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Beginner’s Guide to Investing in ETFs in India

23 November 2021
6 minutes

Exchange-Traded Funds were launched for the first time in the USA in 1993. Since then, they have gained popularity not just in America but also all over the world. Nifty BeEs is the first ETF that was launched in India in 2002. Since then, it has grown by 1914.15% (absolute returns). Nifty BeEs track benchmark index ‘Nifty’. Many investors are aware of stocks and mutual funds. But there is less awareness in the investor community about ETFs. 

In this article, we are offering you a beginner’s guide to ETFs.

What actually is an ETF?

An ETF is a mutual fund with few unique features. Like every mutual fund, an ETF collects money from investors, has a fund manager, and will have a NAV (net asset value). However, there are two features listed below that make them unique from regular mutual funds. They are:

  • ETFs are traded on the stock exchange, but regular mutual funds are not.
  • ETFs are passive mutual funds that usually track benchmark indices like Nifty or Sensex.

The fund managers of ETFs buy stocks of the benchmark indices and make sure that returns of the ETFs closely match with index returns.

Just like stocks, ETFs are listed on the stock exchanges. Investors can invest in them or trade using their stockbrokers. 

Now let’s go ahead and learn about the different categories of ETFs.

Period Invested For Absolute Returns
1 Year 46.40%
3 Year 47.93%
10 Year 285.84%
Since Inception 1914.15%

Source – moneycontrol.com

P.S: You can now invest in ETFs on Groww!. All you need to do is, login to your account and enter the name of the ETF you want to invest in the search bar. You will be able to then place your order during market hours. With Groww, investors can check all information related to ETFs such as expense ratio, fund manager details, scheme objectives as well as track the live price of the underlying securities on-the-go. Please note, you will need a Demat account to start investing in ETFs on Groww. If you haven’t opened a Demat account on Groww yet, here’s how you can do so within minutes!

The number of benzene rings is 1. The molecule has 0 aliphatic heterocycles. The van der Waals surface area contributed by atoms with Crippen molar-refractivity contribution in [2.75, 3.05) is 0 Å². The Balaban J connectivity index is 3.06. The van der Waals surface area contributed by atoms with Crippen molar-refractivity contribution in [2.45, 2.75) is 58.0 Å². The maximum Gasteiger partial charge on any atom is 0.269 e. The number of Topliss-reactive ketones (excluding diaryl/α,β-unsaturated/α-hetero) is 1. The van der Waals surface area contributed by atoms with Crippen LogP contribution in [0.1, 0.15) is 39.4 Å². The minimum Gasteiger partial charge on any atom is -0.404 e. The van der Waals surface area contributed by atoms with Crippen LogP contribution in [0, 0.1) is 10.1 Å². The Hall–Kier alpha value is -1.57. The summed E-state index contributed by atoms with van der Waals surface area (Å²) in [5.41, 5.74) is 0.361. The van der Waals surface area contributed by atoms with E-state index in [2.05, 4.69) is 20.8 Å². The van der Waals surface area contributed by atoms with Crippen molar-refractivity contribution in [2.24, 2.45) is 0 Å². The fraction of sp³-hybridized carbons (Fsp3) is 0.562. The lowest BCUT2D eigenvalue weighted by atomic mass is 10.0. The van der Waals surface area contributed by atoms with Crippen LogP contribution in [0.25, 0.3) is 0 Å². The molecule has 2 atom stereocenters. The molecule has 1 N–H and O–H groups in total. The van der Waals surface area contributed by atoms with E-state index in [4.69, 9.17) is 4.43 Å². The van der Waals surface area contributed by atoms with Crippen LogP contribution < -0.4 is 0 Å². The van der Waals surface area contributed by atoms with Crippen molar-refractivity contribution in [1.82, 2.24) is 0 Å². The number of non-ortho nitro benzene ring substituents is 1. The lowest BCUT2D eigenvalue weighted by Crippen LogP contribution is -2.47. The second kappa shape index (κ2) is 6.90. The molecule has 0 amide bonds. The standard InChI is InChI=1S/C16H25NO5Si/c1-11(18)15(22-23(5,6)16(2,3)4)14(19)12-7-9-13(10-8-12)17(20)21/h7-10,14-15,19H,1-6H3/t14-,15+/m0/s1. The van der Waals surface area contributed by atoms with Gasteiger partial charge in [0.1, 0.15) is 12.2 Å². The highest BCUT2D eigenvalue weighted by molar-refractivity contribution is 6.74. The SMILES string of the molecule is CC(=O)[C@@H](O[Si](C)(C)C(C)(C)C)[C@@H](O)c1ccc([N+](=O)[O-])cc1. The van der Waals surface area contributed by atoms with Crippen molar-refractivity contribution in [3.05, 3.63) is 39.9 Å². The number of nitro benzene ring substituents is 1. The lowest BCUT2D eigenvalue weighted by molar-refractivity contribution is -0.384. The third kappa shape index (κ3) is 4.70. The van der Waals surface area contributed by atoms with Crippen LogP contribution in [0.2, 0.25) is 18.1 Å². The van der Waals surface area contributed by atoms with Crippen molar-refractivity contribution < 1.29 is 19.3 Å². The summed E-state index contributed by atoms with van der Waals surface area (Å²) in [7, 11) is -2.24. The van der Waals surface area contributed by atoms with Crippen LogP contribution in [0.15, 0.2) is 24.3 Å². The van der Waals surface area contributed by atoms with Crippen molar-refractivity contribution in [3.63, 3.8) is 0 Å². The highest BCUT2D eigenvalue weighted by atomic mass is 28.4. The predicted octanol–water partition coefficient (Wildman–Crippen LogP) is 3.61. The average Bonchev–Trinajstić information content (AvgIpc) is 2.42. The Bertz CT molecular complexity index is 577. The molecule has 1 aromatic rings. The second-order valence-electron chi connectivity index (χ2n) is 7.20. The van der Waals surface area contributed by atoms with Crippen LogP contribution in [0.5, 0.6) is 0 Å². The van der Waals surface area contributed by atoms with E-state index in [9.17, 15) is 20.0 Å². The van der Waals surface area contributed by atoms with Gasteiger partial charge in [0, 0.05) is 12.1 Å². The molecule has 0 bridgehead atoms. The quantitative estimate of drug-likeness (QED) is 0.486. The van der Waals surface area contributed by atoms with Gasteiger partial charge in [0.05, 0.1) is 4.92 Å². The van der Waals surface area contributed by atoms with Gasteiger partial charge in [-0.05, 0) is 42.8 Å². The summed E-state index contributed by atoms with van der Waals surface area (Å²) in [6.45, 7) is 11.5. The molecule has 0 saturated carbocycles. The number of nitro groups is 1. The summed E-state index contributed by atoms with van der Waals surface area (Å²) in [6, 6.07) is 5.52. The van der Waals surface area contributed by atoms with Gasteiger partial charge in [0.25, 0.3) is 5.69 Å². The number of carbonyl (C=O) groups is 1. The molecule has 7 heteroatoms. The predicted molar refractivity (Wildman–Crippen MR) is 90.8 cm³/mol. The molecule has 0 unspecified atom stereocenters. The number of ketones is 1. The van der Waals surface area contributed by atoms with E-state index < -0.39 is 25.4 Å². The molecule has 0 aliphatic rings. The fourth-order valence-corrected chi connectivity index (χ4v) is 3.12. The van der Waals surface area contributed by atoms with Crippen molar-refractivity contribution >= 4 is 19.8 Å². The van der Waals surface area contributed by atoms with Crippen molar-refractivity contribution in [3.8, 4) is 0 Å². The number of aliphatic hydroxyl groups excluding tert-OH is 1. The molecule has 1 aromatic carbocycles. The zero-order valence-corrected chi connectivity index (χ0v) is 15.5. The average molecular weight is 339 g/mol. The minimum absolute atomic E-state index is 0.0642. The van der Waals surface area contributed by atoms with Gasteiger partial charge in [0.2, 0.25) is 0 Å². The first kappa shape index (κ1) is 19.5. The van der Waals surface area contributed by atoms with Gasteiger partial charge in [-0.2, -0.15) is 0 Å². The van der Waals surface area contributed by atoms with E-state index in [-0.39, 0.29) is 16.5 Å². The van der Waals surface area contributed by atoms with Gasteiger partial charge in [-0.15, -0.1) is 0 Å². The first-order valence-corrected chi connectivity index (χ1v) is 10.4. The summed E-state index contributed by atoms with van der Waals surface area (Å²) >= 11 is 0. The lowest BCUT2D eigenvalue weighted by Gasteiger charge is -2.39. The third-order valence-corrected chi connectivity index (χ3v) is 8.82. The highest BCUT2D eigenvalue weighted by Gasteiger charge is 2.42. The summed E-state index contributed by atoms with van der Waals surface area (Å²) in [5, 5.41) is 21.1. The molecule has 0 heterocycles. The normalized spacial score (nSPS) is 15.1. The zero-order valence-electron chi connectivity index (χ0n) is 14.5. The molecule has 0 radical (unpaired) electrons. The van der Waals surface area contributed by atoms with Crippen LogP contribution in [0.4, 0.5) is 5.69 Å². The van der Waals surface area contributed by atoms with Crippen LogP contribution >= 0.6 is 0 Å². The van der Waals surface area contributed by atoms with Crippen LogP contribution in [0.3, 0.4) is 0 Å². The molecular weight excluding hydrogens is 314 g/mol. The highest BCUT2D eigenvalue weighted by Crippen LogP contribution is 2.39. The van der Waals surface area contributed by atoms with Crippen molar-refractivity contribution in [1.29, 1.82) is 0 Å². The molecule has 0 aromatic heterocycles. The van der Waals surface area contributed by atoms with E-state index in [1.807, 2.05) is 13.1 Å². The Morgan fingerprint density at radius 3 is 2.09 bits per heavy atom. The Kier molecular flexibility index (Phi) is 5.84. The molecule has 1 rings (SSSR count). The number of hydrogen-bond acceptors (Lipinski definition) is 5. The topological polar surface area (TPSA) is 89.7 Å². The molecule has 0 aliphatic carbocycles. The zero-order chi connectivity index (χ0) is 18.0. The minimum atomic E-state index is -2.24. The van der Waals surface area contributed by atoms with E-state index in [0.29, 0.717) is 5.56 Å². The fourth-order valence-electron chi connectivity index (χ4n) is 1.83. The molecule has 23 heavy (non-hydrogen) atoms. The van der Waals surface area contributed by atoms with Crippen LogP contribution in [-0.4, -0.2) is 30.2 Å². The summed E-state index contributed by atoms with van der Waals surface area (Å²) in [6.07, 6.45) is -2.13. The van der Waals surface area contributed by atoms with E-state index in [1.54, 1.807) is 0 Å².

Read More: How to open a Demat account on Groww 

ETFs vs. Stocks vs. Mutual Funds

Now that you understand an ETF, its categories, and advantages, let’s take a look at a quick comparison between ETFs, stocks, and mutual funds:

ETFs Stocks Mutual Funds
What is it? A basket of securities that tracks an underlying index or sector. Single security that signifies ownership in a company. An investment avenue where funds are pooled together and invested in different asset classes based on the objective of the fund.
Risks A diversified approach to an asset class. Carries market-related risks though. Higher risks since the performance of the stock depends on that of the company. Diversified exposure but carries market-related risks.
When can you trade? ETF units can be traded throughout the day. Stocks can be traded throughout the day. Mutual fund trades are fulfilled only once a day after the market closes.
Control Less control than stocks but more than mutual funds. The most control over the investment. The least control over the investment.

ETF Categories

Exchanged traded funds are divided into four categories. They are:

Equity ETF

Gold ETFs

ETFs with International   Exposure

Debt ETFs